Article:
In a Time of Her Own? Revisiting Pearl Jephcott’s work on youth leisure in Scotland
Abstract: Pearl Jephcott’s (1967) Time of One’s Own is a classic study of youth leisure which captured the social and leisure habits of 15-19 year-olds in Scotland at a unique point in social – and sociological – history. The study is remarkable for its prescient analysis of ‘ordinary’ or ‘typical’ youth and its ambitious and eclectic research design. This paper offers an introduction to Jephcott’s study, highlighting the most significant features of her scholarship – particularly her commitment to privileging the voices and experiences of ordinary young people and her willingness to experiment with novel ways of documenting everyday life. By locating Jephcott’s research practice within the context of postwar British sociology, the paper demonstrates how Jephcott was a product of her time, preceding yet presaging developments in feminist sociology: scrutinizing everyday domestic routines, privileging women’s voices, challenging mainstream approaches to collecting and presenting data, and attending to the connections between power and the production of knowledge.
23 March 2016: Playing Together Symposium, Polmont
(Re)Imagining Youth Leisure
11 November 2015: University of Glasgow Sociology Seminar, Glasgow
Searching for Pearls: Reflections on Researching the Life and Work of Pearl Jephcott (Professor John Goodwin, University of Leicester)
Abstract: Pearl Jephcott (1900-1980), in a research career spanning some forty years, made an outstanding contribution to British social science research. Her key works, included Girls Growing Up (1942), Rising Twenty (1948), Some Young People (1954), Married Women Working (1962), A Troubled Area: Notes on Notting Hill (1964), Time of One’s Own (1967) and Homes in High Flats (1971), alongside numerous other reports and articles. These publications paved the way for many of the subsequent developments that were to come in the sociology of gender, women’s’ studies, urban sociology, the sociology of youth and are replete with originality, innovation and sociological imagination. Yet despite this Jephcott’s work has become neglected – seemingly relegated to second hand booksellers and to ‘studies from the past’. As such in this paper I aim to do three things. First, I begin by providing a biographical sketch of Pearl Jephcott as well as reflecting upon key aspects of her early biography that helped inform her subsequent sociological practice. Second, I will provide an overview of her key works and draw out their contemporary relevance. Finally, I want to reflect on the ‘processes’ of researching a ‘past sociologist’ and the impact the research has had on my own sociological practice.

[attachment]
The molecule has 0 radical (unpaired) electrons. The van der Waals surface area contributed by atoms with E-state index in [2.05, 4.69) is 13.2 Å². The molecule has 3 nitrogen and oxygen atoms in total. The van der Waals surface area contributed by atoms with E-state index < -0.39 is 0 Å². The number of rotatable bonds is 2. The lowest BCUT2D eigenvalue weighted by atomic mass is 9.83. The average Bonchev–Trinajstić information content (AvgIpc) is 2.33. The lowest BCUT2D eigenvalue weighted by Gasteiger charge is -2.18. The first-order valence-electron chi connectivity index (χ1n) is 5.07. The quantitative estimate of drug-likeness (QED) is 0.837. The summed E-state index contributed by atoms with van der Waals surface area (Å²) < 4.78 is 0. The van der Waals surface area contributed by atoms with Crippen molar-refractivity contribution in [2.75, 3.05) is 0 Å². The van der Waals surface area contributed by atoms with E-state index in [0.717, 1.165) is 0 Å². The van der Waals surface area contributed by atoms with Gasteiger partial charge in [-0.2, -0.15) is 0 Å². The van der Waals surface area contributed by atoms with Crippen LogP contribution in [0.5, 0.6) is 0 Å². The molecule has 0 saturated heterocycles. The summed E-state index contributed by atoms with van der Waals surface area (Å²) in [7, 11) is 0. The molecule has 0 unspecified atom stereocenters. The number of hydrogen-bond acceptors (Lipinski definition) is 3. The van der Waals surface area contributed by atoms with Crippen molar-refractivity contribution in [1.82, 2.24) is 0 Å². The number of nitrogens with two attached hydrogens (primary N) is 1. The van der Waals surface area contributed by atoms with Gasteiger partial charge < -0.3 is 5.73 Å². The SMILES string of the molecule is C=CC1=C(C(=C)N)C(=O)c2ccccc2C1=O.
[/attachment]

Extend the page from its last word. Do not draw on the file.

Open to all and free to attend.
7 to 14 November 2015: (Re)Imagining Youth Exhibition, Glasgow
Youth leisure has been a recurring source of public and political concern since the birth of the teenager in the late 1950s. Traditionally this concern has focused on young people’s use of public space for delinquent and deviant activities. More recently, however, attention has turned to young people’s retreat into private space and their use of digital technologies.
As part of the ESRC Festival of Social Science 2015, the (Re)Imagining Youth exhibition seeks to explore these issues through a focus on changing representations and realities of youth leisure in two geographically and culturally diverse sites: Glasgow and Hong Kong. Showcasing research funded under the ESRC-RGC bilateral fund, the exhibition draws together images from Pearl Jephcott’s groundbreaking work from the 1960s, alongside contemporary illustrations and photography. Comparing the post-industrial cityscape of Glasgow with the globalised density of Hong Kong, the exhibition will interrogate questions of globalization, inequality and social change in a way that is grounded in the experiences of young people.
From Umbrella Movement to Indyref: Youth, politics and the art of resistance
This is evening event responds to and reflects on the role of young people in the recent Umbrella Movement in Hong Kong and Independence Referendum in Scotland.
7-7.30pm: Introduction, overview of the (R)iY research project, key findings in relation to young people and politics. Short Q&A.
7.30-9pm: Screening of documentary film ‘Lessons in Dissent’, focusing on leader of Umbrella Movement Joshua Wong.
9-10pm: Post-screening discussion on the role of young people in politics in Scotland and Hong Kong (Confirmed participants include: Loki, Glasgow rapper and activist; Matthew Torne, director of ‘Lessons in Dissent’)
For more information, please see: http://www.cca-glasgow.com/programme/55facbe28ef06eb137000001
7 to 31 August 2015: (Re)Imagining Youth Exhibition, Hong Kong
(Re)Imagining Youth: From Glasgow to Hong Kong 青春時代的再想象
In recent years, the word ‘globalization’ has been on everyone’s lips. We see the economic effects of globalization in the city around us: rising inequality, changing job-markets, increased precariousness. And we carry the cultural impacts around with us in our pockets, in our smartphones and iDevices. Young people, of course, experience both the precariousness of the global economy, and the leading-edge of global consumer culture. The concrete impacts of globalization are felt most harshly yet most creatively amongst young people – in their politics, in their identities, in their culture. The changing nature of social life can therefore be glimpsed most fully in understanding young people’s adaptive responses to global trends.